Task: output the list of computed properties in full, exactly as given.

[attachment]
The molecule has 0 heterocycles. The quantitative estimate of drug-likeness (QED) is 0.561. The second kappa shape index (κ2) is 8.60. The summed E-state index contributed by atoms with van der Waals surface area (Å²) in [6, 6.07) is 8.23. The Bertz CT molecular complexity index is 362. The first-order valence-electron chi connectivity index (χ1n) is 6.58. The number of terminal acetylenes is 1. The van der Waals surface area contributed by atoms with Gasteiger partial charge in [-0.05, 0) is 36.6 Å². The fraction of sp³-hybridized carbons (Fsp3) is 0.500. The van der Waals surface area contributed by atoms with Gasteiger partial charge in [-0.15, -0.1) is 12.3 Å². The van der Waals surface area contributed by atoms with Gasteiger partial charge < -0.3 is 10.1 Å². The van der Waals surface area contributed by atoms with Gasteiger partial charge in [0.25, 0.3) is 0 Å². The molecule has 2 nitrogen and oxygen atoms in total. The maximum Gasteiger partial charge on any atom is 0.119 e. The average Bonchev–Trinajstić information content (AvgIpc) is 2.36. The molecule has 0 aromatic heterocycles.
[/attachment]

The molecule has 0 heterocycles. The quantitative estimate of drug-likeness (QED) is 0.561. The second kappa shape index (κ2) is 8.60. The summed E-state index contributed by atoms with van der Waals surface area (Å²) in [6, 6.07) is 8.23. The Bertz CT molecular complexity index is 362. The first-order valence-electron chi connectivity index (χ1n) is 6.58. The number of terminal acetylenes is 1. The van der Waals surface area contributed by atoms with Gasteiger partial charge in [-0.05, 0) is 36.6 Å². The fraction of sp³-hybridized carbons (Fsp3) is 0.500. The van der Waals surface area contributed by atoms with Gasteiger partial charge in [-0.15, -0.1) is 12.3 Å². The van der Waals surface area contributed by atoms with Gasteiger partial charge < -0.3 is 10.1 Å². The van der Waals surface area contributed by atoms with Gasteiger partial charge in [0.25, 0.3) is 0 Å². The molecule has 2 nitrogen and oxygen atoms in total. The maximum Gasteiger partial charge on any atom is 0.119 e. The average Bonchev–Trinajstić information content (AvgIpc) is 2.36. The molecule has 0 aromatic heterocycles.